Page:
In a New York Times article (1979) Michiko KaKutani interviewed writer Joan Didion, a fifth-generation Sacramentan who wrote extensively about our Sacramento rivers. KaKutani said, “…Sacramento is a valley town where the summers are hot and plagued by drought, and where the winters are cold and menaced by flood. It is a landscape of extremes.”
Although they bask in the beauty and recreational fun of the rivers, Sacramentans who live near the Sacramento and American Rivers go on alert when the floodplain subject comes up. Even though California is in historic drought time, the river levees must be kept safe with constant repair. Levee wall seepage has happened in some areas for decades and record storms have haunted Sacramento.
California State, SAFCA, and the U.S. Army Corps of Engineers have released draft plans for $1.46 billion in Sacramento levee work. Costs are typically shared by the Federal Government and California State. SAFCA is holding community meetings in April to seek comments from residents about the proposed river levee projects. Deadline for the comment period ends May 4, 2015.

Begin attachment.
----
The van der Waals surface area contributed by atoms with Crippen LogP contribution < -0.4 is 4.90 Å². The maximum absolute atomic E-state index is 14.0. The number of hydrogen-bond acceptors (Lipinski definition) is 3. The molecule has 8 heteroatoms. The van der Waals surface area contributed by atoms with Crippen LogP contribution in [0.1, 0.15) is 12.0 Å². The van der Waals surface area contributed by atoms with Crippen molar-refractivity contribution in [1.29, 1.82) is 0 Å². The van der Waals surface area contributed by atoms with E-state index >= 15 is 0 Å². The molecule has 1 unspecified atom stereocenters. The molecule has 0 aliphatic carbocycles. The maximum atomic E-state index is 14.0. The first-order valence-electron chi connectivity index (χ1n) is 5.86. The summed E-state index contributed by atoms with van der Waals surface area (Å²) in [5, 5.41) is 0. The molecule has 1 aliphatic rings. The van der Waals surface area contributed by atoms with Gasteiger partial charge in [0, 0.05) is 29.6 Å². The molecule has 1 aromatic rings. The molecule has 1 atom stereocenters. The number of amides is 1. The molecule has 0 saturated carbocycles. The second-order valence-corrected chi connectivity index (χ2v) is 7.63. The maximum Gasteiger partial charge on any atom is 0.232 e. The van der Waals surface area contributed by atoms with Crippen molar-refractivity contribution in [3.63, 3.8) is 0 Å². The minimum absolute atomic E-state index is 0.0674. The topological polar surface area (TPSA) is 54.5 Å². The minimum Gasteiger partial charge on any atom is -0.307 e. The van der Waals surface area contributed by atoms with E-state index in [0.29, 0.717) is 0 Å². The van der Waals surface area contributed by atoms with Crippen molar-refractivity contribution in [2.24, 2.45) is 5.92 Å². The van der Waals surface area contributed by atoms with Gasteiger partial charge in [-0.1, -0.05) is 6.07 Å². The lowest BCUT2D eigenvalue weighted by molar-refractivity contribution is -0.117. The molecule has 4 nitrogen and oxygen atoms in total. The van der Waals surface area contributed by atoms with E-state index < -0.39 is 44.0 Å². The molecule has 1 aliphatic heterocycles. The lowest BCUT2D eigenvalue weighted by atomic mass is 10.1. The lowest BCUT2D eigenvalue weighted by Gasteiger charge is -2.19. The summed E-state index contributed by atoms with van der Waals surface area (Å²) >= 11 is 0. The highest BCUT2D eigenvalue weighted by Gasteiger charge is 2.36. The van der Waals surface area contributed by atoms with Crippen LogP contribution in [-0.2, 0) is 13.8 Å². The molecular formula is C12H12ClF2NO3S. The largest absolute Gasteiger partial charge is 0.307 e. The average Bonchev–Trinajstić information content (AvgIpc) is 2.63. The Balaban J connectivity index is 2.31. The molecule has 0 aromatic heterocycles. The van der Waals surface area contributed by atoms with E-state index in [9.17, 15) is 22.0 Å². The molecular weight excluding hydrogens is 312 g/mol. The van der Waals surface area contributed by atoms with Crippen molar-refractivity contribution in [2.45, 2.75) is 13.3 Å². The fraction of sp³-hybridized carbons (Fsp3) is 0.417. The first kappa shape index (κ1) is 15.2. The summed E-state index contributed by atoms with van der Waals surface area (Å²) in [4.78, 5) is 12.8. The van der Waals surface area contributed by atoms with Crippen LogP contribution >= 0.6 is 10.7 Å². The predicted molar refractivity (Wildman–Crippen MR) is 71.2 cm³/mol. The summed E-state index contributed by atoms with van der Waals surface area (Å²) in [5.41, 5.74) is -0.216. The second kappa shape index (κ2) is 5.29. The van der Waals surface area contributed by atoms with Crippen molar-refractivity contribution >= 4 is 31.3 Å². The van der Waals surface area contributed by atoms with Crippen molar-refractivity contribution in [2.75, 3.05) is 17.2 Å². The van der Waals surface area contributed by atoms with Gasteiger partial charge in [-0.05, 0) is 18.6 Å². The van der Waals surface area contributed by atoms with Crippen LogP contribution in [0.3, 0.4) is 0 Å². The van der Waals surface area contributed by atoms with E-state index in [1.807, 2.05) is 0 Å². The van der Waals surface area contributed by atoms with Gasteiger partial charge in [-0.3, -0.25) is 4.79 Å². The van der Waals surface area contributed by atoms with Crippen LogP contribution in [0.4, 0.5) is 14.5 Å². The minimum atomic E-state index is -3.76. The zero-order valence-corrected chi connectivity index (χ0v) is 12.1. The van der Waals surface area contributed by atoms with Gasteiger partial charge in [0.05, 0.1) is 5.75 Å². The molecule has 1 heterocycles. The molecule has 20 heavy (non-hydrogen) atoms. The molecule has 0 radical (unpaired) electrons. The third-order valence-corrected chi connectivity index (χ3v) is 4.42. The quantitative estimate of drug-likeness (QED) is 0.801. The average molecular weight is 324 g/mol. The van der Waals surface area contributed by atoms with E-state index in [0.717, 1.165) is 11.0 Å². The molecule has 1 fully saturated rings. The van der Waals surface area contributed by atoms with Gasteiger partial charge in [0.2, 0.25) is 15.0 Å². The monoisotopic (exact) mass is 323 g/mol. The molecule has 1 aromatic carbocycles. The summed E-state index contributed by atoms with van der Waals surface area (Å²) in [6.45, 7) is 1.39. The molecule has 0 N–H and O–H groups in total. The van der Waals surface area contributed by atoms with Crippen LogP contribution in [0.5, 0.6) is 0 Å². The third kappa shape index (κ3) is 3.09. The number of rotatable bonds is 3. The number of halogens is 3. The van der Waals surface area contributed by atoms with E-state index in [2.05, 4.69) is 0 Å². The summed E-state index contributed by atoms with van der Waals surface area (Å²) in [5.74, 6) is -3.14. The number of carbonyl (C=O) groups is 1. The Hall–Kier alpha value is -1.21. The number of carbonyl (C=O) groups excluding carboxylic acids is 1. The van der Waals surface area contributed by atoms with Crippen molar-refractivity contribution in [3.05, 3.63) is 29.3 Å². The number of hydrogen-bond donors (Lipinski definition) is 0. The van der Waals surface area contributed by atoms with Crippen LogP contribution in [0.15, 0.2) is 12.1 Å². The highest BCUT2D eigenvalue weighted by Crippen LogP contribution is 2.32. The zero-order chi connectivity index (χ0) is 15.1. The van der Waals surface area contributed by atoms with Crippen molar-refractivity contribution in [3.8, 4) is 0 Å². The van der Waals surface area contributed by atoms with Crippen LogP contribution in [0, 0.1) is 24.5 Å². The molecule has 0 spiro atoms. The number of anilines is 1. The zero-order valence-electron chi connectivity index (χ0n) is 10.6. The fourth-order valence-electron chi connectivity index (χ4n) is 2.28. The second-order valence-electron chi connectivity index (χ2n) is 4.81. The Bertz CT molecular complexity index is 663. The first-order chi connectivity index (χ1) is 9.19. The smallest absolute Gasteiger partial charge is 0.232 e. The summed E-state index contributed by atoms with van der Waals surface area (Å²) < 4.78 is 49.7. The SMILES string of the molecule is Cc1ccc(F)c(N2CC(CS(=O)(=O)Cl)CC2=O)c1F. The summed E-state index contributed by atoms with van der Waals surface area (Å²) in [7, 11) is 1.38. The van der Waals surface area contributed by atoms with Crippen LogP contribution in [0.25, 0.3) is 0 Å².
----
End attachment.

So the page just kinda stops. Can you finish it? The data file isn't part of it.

SAFCA is a Joint Powers Agency, formed in October 1989, in the aftermath of the February 1986 flooding. Levee vulnerability was exposed during this time when several levees nearly collapsed under the strain of the storm.
In 2013, speaking before the U.S. Senate Committee on Environment and Public Works, Richard M. Johnson, Executive Director of the Sacramento Area Flood Control Agency (SAFCA) said, “The Sacramento region is one of the most at-risk areas in the country from the standpoint of potentially devastating flooding.”